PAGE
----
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Painting a bamboo – Elizabeth Yu Ellsworth

A Painting Lesson

Are you ready to do your own Chinese brush painting? Good! If you are not sure about what you’ll need go to Material and learn about the Four Treasures of Chinese painting.

Today we will do a painting of a bamboo. Bamboo is usually the first subject tackled by beginning students. It is the easiest subject to master and is also the most calligraphic. Bamboo painting is all about the beauty of line. You will be amazed at all the different qualities of line you can achieve with just one brush, simply by changing the angle and pressure with which you hold it.

Practicing Separate Elements


Start by practicing the stems of the bamboo. The stems rise from the ground and grow towards the sky. In the same way, when you paint the stems start with the brush at the bottom of the page and pull upwards. Press the brush hairs flat against the paper, pull up to paint the first segment, and release. Leave a little space in between each segment. Repeat till you reach the top of the paper. Make a whole page of stems this way. See if you can vary them in width as well as dark and lightness.

stems and nodes with nodes

Now fill in the bamboo nodes. These are the little hooked lines which connect the segments of the bamboo. Make them a little darker than the bamboo stems.


Next practice painting a page of small branches. It takes more control to make all the branches thin like this so hold your brush close to the bottom of the brush and rest your hand lightly against the paper.

leaves in circle

Start a new sheet of paper to practice the leaves. When painting leaves it is important to continually change the brush pressure. Think of the brush as a dancer, with the very tip of the brush being the dancer’s toes. Start the leaf by having the dancer up on the tips of her toes. As you paint the leaf the dancer comes down flat on her feet and then gradually rises up on her toes again. In this way you will get the beautiful thin point at the beginning and end of the leaf, and the thicker part in the middle. Practice a whole circle of leaves this way.

leaf pattern

Now practice grouping the leaves in patterns of twos, threes and fours. Notice the leaves touch or almost touch at the top and are spread apart at the bottom. As in playing golf or tennis, follow through with the arm after each brushstroke is complete.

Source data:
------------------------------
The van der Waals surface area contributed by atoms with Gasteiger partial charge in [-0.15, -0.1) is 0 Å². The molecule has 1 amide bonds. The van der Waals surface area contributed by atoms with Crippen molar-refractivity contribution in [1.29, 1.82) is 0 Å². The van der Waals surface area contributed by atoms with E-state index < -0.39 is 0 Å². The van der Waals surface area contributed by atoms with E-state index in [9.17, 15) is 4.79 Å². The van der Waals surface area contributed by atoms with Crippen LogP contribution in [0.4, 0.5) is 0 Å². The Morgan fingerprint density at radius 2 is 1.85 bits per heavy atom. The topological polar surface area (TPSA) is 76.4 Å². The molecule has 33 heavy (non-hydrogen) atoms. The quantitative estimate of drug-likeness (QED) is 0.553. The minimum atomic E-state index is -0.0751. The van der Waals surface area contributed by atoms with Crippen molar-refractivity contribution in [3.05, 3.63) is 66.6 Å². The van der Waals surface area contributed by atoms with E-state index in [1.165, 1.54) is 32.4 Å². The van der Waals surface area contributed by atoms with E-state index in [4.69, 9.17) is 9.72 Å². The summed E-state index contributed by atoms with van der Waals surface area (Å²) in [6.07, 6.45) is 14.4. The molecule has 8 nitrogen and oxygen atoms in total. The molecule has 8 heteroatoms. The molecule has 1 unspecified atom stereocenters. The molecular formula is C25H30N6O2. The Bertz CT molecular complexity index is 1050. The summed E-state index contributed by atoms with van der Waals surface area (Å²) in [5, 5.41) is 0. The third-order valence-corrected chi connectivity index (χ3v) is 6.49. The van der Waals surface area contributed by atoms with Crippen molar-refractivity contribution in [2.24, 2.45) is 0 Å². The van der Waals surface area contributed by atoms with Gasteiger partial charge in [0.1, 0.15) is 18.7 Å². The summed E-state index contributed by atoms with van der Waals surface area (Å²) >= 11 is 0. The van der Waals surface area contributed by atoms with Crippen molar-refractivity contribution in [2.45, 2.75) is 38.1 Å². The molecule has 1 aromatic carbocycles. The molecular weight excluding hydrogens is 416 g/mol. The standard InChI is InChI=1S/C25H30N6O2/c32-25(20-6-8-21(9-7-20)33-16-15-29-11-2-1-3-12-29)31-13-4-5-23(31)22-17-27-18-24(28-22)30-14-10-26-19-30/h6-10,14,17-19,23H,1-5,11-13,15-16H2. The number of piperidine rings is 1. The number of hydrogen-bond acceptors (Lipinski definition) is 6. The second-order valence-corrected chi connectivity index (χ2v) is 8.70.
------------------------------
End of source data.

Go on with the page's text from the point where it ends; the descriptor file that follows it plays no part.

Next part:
Putting It All Together

You are now ready to combine all the elements you’ve practiced into a finished painting. Start with a clean sheet of paper. Paint a singular stem that starts from the bottom of the page and goes off the top. Don’t worry if there are white spaces where the ink was sparce. These white spaces enhance the three dimensional look of the stem.


Now add the nodes in between each of the segments.

stem and branches

Add a few branches. Note that the branches grow from the bamboo nodes; never from the middle of the stems.

stems and lower leaves

Add a group of leaves to the bottom branches. In this painting I decided to make it a cluster of five.

stems and upper leaves

Finally add two more clusters of leaves to the upper branches. Try to vary the amount of ink so some leaves appear darker and some lighter. In this way some leaves will look closer to you while others appear farther away.

Your painting is now complete. Rather than clutter up the painting with many branches and leaves, allow the bamboo to be surrounded by a good deal of “white” or “empty space”. In a Chinese painting the empty space is as important as that which is painted. The saying “less is more” particularly holds true for this style of Chinese painting.

finished bamboo with chop

If you have a chop (a stamp with your name carved onto it) you can add it alongside the painting. Always place the chop in a place where it does not interfere with the rest of the painting. You can also place it someplace where the subject of the painting needs a counterbalance in the space on the paper.



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